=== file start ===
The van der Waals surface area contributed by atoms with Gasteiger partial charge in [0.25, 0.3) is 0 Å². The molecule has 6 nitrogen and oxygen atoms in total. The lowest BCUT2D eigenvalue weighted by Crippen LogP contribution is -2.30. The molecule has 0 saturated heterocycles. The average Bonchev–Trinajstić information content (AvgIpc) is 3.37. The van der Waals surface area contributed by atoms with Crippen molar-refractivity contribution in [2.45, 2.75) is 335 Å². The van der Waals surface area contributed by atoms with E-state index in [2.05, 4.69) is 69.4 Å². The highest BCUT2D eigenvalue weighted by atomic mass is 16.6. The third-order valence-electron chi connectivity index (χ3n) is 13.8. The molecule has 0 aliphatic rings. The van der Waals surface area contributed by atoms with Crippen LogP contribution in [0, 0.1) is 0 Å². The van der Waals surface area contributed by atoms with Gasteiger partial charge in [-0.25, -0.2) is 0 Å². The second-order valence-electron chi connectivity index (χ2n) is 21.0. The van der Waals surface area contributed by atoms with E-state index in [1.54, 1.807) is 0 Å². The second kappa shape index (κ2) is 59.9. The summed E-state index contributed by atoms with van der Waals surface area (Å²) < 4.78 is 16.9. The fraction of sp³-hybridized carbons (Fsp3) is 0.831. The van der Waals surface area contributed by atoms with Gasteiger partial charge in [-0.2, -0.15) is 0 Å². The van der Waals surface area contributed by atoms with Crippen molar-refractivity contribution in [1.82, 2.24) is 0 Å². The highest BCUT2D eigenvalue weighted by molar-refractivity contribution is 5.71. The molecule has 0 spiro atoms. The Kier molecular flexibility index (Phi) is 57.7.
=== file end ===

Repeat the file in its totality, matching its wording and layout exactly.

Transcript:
The van der Waals surface area contributed by atoms with Gasteiger partial charge in [0.25, 0.3) is 0 Å². The molecule has 6 nitrogen and oxygen atoms in total. The lowest BCUT2D eigenvalue weighted by Crippen LogP contribution is -2.30. The molecule has 0 saturated heterocycles. The average Bonchev–Trinajstić information content (AvgIpc) is 3.37. The van der Waals surface area contributed by atoms with Crippen molar-refractivity contribution in [2.45, 2.75) is 335 Å². The van der Waals surface area contributed by atoms with E-state index in [2.05, 4.69) is 69.4 Å². The highest BCUT2D eigenvalue weighted by atomic mass is 16.6. The third-order valence-electron chi connectivity index (χ3n) is 13.8. The molecule has 0 aliphatic rings. The van der Waals surface area contributed by atoms with Crippen LogP contribution in [0, 0.1) is 0 Å². The van der Waals surface area contributed by atoms with Gasteiger partial charge in [-0.25, -0.2) is 0 Å². The second-order valence-electron chi connectivity index (χ2n) is 21.0. The van der Waals surface area contributed by atoms with E-state index in [1.54, 1.807) is 0 Å². The second kappa shape index (κ2) is 59.9. The summed E-state index contributed by atoms with van der Waals surface area (Å²) < 4.78 is 16.9. The fraction of sp³-hybridized carbons (Fsp3) is 0.831. The van der Waals surface area contributed by atoms with Gasteiger partial charge in [-0.2, -0.15) is 0 Å². The van der Waals surface area contributed by atoms with Crippen molar-refractivity contribution in [1.82, 2.24) is 0 Å². The highest BCUT2D eigenvalue weighted by molar-refractivity contribution is 5.71. The molecule has 0 spiro atoms. The Kier molecular flexibility index (Phi) is 57.7.